2. Ichiro started against the left-handed Ricky Romero last night because it appears that Joe Girardi has finally run out of patience with Andruw Jones. He’s been dreadful in the second half (.137/.250/.225 in 120 plate appearances), and that sure looked like his last pinch-hitting hurrah in Game One. When Girardi needed a right-hander off the bench with the go-ahead run on third and the left-handed Aaron Loup on the mound in Game Two, he went to Steve Pearce. If he’s not hitting, especially against lefties, there won’t be any reason to carry Andruw on the postseason roster should the Yankees qualify.

(Otto Greule Jr/Getty)

3. Speaking of not making the potential postseason roster, what about Raul Ibanez? He’s only been slightly less useless than Jones since the All-Star break, putting up a .190/.287/.356 line in 143 plate appearances. Remember when Hideki Matsui fell into a slump and every single at-bat was a weak ground ball to second? That’s Ibanez now, everything is weakly hit to the right side. He could just be worn down from playing the field so much earlier in the year or he could just be completely done, but at some point soon the Yankees will have to pull the plug on the other half of their preseason DH platoon. There isn’t much season left and neither guy is getting it done.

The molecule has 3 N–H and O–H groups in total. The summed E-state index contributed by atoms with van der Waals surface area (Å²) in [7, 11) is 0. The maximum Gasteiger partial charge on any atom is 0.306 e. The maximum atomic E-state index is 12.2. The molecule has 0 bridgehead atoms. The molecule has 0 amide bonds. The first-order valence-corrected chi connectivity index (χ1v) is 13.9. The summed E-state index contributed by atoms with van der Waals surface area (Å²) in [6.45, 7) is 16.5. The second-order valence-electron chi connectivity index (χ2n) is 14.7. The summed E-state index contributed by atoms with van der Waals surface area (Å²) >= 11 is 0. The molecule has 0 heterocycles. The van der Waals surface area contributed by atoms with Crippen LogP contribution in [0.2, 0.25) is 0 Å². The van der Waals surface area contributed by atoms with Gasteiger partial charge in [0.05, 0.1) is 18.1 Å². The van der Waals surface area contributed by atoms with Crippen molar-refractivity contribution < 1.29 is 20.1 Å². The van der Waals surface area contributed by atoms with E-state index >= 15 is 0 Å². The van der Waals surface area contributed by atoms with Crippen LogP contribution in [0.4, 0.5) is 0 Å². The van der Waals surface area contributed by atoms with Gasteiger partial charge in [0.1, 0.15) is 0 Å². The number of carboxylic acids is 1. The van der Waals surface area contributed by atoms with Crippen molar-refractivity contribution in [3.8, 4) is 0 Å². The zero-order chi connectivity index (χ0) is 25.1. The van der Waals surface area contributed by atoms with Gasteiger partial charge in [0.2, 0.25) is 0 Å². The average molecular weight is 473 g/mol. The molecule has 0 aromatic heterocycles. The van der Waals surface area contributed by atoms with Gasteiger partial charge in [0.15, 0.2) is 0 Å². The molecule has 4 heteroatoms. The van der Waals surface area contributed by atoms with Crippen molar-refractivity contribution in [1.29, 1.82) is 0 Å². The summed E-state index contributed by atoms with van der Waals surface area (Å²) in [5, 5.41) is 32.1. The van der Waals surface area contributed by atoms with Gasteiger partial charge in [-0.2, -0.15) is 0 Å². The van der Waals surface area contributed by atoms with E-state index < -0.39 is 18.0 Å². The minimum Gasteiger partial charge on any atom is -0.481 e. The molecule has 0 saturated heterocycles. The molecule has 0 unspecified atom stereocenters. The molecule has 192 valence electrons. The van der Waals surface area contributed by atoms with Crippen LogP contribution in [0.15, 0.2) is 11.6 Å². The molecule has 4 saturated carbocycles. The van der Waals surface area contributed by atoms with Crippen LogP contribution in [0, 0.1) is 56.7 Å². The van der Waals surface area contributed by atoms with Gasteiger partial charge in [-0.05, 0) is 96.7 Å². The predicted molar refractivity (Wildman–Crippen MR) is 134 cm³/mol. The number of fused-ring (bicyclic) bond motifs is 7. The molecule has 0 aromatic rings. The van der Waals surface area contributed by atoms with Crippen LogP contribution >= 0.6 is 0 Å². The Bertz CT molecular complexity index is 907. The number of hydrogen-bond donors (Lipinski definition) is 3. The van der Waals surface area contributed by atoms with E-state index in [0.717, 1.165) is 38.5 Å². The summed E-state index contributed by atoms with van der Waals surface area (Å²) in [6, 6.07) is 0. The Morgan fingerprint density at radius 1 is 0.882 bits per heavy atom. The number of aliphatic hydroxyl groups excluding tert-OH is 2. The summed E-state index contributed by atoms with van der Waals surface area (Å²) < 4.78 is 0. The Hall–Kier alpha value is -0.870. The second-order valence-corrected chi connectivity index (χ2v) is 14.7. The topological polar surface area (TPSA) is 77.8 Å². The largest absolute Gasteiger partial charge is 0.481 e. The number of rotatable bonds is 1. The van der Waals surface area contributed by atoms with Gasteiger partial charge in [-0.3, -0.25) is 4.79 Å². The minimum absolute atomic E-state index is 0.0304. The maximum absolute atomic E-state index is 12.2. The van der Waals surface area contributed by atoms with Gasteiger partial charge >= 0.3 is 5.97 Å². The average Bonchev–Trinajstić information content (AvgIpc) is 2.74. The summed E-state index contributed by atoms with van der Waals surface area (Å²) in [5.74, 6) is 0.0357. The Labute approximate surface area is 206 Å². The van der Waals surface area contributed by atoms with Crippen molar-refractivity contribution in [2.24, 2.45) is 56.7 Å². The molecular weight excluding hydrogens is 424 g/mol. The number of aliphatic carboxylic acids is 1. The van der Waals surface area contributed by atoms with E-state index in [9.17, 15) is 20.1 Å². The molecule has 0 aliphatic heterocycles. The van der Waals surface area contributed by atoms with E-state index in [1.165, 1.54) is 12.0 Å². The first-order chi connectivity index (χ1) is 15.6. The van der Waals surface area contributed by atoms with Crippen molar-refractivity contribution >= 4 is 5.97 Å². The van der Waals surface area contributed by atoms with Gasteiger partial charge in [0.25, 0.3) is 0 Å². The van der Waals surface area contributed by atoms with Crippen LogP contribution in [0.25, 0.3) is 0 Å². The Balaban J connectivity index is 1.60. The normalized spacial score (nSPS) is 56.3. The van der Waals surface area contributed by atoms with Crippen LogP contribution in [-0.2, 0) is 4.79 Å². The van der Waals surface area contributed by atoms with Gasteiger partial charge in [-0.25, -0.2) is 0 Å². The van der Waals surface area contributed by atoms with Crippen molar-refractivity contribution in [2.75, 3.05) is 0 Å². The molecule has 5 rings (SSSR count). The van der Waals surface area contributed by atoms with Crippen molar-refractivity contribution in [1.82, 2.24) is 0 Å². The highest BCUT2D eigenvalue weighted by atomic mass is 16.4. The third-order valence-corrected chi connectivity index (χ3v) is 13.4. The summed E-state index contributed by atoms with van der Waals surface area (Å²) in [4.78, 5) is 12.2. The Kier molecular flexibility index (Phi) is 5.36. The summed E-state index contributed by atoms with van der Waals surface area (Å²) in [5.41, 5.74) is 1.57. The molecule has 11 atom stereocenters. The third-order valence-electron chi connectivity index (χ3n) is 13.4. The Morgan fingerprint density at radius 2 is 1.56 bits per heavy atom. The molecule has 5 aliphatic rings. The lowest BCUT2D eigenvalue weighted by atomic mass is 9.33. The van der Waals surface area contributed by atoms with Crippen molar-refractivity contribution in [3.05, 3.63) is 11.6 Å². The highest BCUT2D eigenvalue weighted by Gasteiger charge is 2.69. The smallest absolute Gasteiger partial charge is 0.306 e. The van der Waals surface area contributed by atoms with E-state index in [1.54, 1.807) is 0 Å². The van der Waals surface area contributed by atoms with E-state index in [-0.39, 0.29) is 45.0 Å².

4. It goes without saying that the biggest positive development from yesterday was Andy Pettitte. He wasn’t sharp, but he still managed to throw five shutout innings against a bad offense after spending the last twelve weeks or so recovering from a leg fracture. Pettitte will need every bit of his final two regular season starts to a) build his pitch count back up over 100, and b) shake the rust off, but it was definitely encouraging to see him come out and pitch well in his first start off the DL. With all due respect to David Phelps, who pitched well in the spot start last night as well as last time out against the Red Sox, getting Andy back in the rotation is huge. Tack on Ivan Nova replacing Freddy Garcia, and suddenly the starting staff looks a lot more formidable.

5. Thanks to Rafael Soriano‘s two-save effort yesterday, the Yankees are up to 50 total saves as a team this year. Soriano has 42, Mariano Rivera had five before he got hurt, and the trio of David Robertson, Boone Logan, and Derek Lowe have one each. It’s only the second time since 2005 that the Yankees have had more than 50 team saves in a single season, joining the 2009 squad (51). Obviously that means they’ll go on to win the World Series this year. Okay … in all seriousness, it’s a function of all the close games they’ve been playing. One hundred and fifteen of their 148 games have been decided by fewer than five runs, a whopping 77.7%. Last year it was 71%, the year before 68%, and the year before that 69%. Soriano has saved each of the team’s last six wins and ten of their last 12. He’s been absolutely huge for the Yankees this year, and yesterday’s performance was probably the highlight of his season to date.